One of the things that I liked the most about the class was Greg’s emphasis on splitting your shooting stance (i.e. your legs) and your posture (i.e. your upper torso). Since accuracy and repeatability is so dependent on your shooting body position, and your mechanics, Greg’s focus on this was great. The shooting drills that we ran through helped you understand how to get a good stance to “drive the gun” (much like a football linebacker’s stance is how I always think about it), when and how to change your posture or rotate your torso to engage targets from different directions, and when to move your feet or the angle of your knees to reorient your stance.
The ever increasing speed of the sustainment reload (rapidly "topping off" the shotgun's magazine tube when you have a break from shooting so that the magazine is full when you reengage the targets) and combat reload (reloading the shotgun by putting a single shell into the chamber as soon as the previous shell has been ejected - done in extreme situations where there is an immediate threat and no time to fully reload the shotgun's magazine tube; sometimes called a tactical reload) drill was also great since you really had think and to work to keep up.
We all had fun and learned a lot during the class. So if you are looking to really learn how to utilize your shotguns – check out what Greg and Interactive Gunfighting offer.
Steel Targets – Lots of Fun – if Safely Used
Since we try to focus on “tactical” shooting we try to spend a minimum amount of time standing behind a bench and shooting paper targets. Instead, we try to focus on moving and shooting activities that include reloading, malfunction clearing, switching between different firearms, using barricades and thinking - in addition to the actual shooting. One of the things that we do quite a bit of, to increase the tactical nature of our range time, is to shoot steel targets in addition to shooting paper targets.
Why? Well, in addition to the challenge and the fun of having more varied activities - there are lots of great reasons to shoot steel:
So why don’t more people shoot steel? Our experience is that paper targets rule over steel targets at most ranges because of four factors:
So what do you need to know about steel target setup and safety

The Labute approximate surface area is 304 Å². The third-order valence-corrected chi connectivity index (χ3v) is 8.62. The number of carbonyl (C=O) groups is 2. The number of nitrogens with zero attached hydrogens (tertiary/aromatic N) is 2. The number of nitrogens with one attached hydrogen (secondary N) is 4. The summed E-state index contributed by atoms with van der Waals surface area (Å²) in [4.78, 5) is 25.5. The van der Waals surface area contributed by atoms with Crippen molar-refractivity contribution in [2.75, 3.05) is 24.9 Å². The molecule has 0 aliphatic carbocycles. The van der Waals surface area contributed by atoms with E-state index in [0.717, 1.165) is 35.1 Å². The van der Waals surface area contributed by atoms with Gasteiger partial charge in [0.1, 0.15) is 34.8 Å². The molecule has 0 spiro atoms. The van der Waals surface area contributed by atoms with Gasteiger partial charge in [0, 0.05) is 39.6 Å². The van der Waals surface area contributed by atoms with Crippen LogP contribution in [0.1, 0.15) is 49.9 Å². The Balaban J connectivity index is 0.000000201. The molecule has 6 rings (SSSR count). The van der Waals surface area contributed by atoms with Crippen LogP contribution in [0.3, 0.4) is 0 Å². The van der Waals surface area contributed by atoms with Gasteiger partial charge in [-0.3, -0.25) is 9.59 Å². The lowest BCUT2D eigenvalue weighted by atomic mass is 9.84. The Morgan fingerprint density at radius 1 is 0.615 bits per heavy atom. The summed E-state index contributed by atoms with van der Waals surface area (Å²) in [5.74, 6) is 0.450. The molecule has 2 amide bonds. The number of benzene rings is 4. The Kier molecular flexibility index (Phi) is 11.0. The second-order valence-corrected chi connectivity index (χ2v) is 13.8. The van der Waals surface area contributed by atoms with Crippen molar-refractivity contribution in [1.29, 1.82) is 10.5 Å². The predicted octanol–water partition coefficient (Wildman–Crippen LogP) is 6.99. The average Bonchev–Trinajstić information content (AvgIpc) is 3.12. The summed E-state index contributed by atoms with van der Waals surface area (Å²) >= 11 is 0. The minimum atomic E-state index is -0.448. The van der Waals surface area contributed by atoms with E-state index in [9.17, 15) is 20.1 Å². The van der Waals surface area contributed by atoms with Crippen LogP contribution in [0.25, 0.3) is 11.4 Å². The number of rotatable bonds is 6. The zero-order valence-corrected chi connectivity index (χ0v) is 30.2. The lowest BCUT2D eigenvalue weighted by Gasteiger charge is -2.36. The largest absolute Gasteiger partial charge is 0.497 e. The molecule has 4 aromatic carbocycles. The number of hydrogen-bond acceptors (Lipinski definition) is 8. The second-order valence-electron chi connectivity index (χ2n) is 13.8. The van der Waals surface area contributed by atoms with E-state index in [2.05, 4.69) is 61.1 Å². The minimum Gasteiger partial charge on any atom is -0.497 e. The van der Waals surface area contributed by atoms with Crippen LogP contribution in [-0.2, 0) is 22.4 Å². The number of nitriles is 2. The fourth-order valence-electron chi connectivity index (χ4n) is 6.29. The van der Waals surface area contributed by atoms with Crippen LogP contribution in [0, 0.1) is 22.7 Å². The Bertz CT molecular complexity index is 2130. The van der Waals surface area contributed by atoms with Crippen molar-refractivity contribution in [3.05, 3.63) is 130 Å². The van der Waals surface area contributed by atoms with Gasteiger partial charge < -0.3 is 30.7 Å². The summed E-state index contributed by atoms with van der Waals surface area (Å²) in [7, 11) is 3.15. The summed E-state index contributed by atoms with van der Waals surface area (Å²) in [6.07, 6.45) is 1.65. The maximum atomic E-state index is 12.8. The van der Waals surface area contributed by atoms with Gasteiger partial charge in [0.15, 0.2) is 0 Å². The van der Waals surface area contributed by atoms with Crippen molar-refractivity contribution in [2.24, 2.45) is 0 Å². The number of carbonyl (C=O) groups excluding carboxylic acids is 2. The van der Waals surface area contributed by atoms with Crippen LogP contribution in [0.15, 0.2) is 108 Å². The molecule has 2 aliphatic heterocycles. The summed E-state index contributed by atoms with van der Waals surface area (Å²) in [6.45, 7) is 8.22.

Here are some great websites with even more information in case you are interested in learning more about shooting steel targets:
………and here’s a good 23 minute video from the Military Arms Channel:
Video by Alex Hommes - Operations Manager for the Silverado Shooting Academy
We’re always learning and looking for new sources of knowledge about both our gear and our techniques for all facets of Hiking, Camping and Shooting. Recently we came across a great video by Alex Hommes, the Operations Manager for the Silverado Shooting Academy (www.SilveradoShootingAcademy.com) in Orange County California about “The Secret to Mastering the Handgun”.
In the 18:57 minute video Alex covers the essential facts about shooting a handgun, and what you need to do to consistently hit what you are aiming at. The core of Alex’s video is that mechanical technique is 10% of the shooting process and that mental discipline is the other 90%. The problem that most people have with the mental part is due to the fact that we all have a natural aversion to holding onto things that explode. This aversion causes many people to lose their sight picture at the exact moment that they reach the trigger breakpoint – causing them to pull their aim off target. Alex calls this “reactive interference”.
This point of view really resonated with us – so we thought that we would share Alex’s video and some of the key points that he makes. The video covers the following topics:
1) What is Handgun Mastery?
2) Why Handgun Shooting is Difficult
2a) Freeze the sight picture
2b) Squeeze the trigger without disrupting the sight picture
2c) Realign the sights on the target
2d) Reset the trigger
3) Neurophysiology 101
4) The "First Shot" Phenomenon
5) Classical Conditioning or "Reactive Interference"
6) The Paradox of the Handgun
7) Urban Legends of Handgun Shooting
8) The Problem with Conventional Training
9) The Zen of the Handgun
10) The Silverado Method
11) The Alternative Method: Habituation
Here are some of the key points from Alex’s video that match our beliefs on what you need to do to enhance your handgun shooting abilities and increase you shooting accuracy.